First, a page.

Wednesday, June 24, 2020
Frank Fagan, EDHEC Business School, is publishing Optimal Social Media Content Moderation and Platform Immunities in the European Journal of Law and Economics. Here is the abstract.
This Article presents a model of the lawmakers' choice between implementing a new content moderation regime that provides for platform liability for user-generated content versus continuing platform immunity for the same. The model demonstrates that lawmakers prefer platform immunity, even if incivility is increasing, if the costs of implementing a platform liability regime are greater than the costs of enforcing status quo law. In addition, inasmuch as implementation of a platform liability regime is coupled with new speech restrictions that are unconstitutional or prohibitively costly, lawmakers prefer immunity, but platforms are free to set strong content moderation policies consistent with existing law. Thus, the private governance function of platforms highlighted by Balkin and others is directly related to lawmakers' ability to enact and enforce alternatives, and further, it goes beyond mere private enforcement of existing free speech restrictions. Inasmuch as lawmakers are prohibited from suppressing unwanted speech by constitutional limits as well as lawmaking and enforcement costs, they give platforms wider discretion to make private suppression decisions. The status quo governance function of platforms, therefore, includes a private lawmaking function for determining which types of speech to suppress, albeit one bounded by the state’s appetite for alternatives.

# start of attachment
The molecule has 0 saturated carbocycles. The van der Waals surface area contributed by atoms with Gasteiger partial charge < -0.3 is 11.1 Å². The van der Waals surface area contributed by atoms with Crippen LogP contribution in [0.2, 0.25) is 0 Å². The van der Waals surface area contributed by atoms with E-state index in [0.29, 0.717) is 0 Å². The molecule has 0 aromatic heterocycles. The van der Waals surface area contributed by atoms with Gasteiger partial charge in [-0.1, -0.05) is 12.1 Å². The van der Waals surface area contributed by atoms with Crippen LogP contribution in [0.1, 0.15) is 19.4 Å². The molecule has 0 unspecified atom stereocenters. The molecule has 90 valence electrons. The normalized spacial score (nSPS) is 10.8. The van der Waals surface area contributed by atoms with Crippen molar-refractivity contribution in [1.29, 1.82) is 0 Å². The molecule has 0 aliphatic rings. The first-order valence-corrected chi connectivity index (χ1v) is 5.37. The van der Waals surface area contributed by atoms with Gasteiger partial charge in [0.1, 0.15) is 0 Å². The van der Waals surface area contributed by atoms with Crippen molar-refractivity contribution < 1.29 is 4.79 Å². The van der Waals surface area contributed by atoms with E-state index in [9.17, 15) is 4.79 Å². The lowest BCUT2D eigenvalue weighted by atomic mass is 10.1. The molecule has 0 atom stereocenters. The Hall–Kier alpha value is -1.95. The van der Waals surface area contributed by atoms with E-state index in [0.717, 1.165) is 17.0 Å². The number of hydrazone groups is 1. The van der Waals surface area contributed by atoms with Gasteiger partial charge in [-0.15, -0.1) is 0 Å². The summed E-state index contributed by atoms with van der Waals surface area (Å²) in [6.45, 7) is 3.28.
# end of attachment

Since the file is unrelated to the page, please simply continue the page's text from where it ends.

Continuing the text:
Download the article from SSRN at the link.